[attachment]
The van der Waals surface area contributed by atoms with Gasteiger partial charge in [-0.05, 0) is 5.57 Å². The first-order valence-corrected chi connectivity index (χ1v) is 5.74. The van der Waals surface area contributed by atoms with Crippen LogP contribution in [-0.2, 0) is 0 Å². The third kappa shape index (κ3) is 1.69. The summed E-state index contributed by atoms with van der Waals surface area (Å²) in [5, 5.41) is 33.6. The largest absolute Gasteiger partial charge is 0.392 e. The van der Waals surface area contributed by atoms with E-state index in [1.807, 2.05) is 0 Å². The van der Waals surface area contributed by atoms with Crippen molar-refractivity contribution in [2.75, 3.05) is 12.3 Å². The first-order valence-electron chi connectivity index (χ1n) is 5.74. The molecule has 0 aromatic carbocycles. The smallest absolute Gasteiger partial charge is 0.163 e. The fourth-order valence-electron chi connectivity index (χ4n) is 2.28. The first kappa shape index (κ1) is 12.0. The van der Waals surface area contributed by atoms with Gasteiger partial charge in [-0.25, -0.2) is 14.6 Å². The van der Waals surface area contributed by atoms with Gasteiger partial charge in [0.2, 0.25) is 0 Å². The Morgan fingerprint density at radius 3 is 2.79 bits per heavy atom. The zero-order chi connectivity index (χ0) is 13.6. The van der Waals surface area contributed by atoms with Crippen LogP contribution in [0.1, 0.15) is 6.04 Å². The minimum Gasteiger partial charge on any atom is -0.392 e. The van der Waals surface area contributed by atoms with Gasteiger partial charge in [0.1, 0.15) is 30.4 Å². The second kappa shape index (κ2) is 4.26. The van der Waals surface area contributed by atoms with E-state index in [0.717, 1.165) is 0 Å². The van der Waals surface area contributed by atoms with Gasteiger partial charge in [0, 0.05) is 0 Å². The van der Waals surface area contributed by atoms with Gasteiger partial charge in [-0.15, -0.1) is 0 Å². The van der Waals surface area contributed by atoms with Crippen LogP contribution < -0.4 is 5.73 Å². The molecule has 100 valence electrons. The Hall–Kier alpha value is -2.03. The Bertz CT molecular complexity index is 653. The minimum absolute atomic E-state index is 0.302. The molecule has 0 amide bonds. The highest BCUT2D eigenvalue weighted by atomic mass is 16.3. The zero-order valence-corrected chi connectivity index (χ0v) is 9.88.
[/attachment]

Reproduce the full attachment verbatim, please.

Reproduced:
The van der Waals surface area contributed by atoms with Gasteiger partial charge in [-0.05, 0) is 5.57 Å². The first-order valence-corrected chi connectivity index (χ1v) is 5.74. The van der Waals surface area contributed by atoms with Crippen LogP contribution in [-0.2, 0) is 0 Å². The third kappa shape index (κ3) is 1.69. The summed E-state index contributed by atoms with van der Waals surface area (Å²) in [5, 5.41) is 33.6. The largest absolute Gasteiger partial charge is 0.392 e. The van der Waals surface area contributed by atoms with E-state index in [1.807, 2.05) is 0 Å². The van der Waals surface area contributed by atoms with Crippen molar-refractivity contribution in [2.75, 3.05) is 12.3 Å². The first-order valence-electron chi connectivity index (χ1n) is 5.74. The molecule has 0 aromatic carbocycles. The smallest absolute Gasteiger partial charge is 0.163 e. The fourth-order valence-electron chi connectivity index (χ4n) is 2.28. The first kappa shape index (κ1) is 12.0. The van der Waals surface area contributed by atoms with Gasteiger partial charge in [-0.25, -0.2) is 14.6 Å². The van der Waals surface area contributed by atoms with Gasteiger partial charge in [0.2, 0.25) is 0 Å². The Morgan fingerprint density at radius 3 is 2.79 bits per heavy atom. The zero-order chi connectivity index (χ0) is 13.6. The van der Waals surface area contributed by atoms with Crippen LogP contribution in [0.1, 0.15) is 6.04 Å². The minimum Gasteiger partial charge on any atom is -0.392 e. The van der Waals surface area contributed by atoms with Gasteiger partial charge in [0.1, 0.15) is 30.4 Å². The second kappa shape index (κ2) is 4.26. The van der Waals surface area contributed by atoms with E-state index in [0.717, 1.165) is 0 Å². The van der Waals surface area contributed by atoms with Gasteiger partial charge in [0, 0.05) is 0 Å². The van der Waals surface area contributed by atoms with Gasteiger partial charge in [-0.15, -0.1) is 0 Å². The van der Waals surface area contributed by atoms with Crippen LogP contribution < -0.4 is 5.73 Å². The molecule has 100 valence electrons. The Hall–Kier alpha value is -2.03. The Bertz CT molecular complexity index is 653. The minimum absolute atomic E-state index is 0.302. The molecule has 0 amide bonds. The highest BCUT2D eigenvalue weighted by atomic mass is 16.3. The zero-order valence-corrected chi connectivity index (χ0v) is 9.88.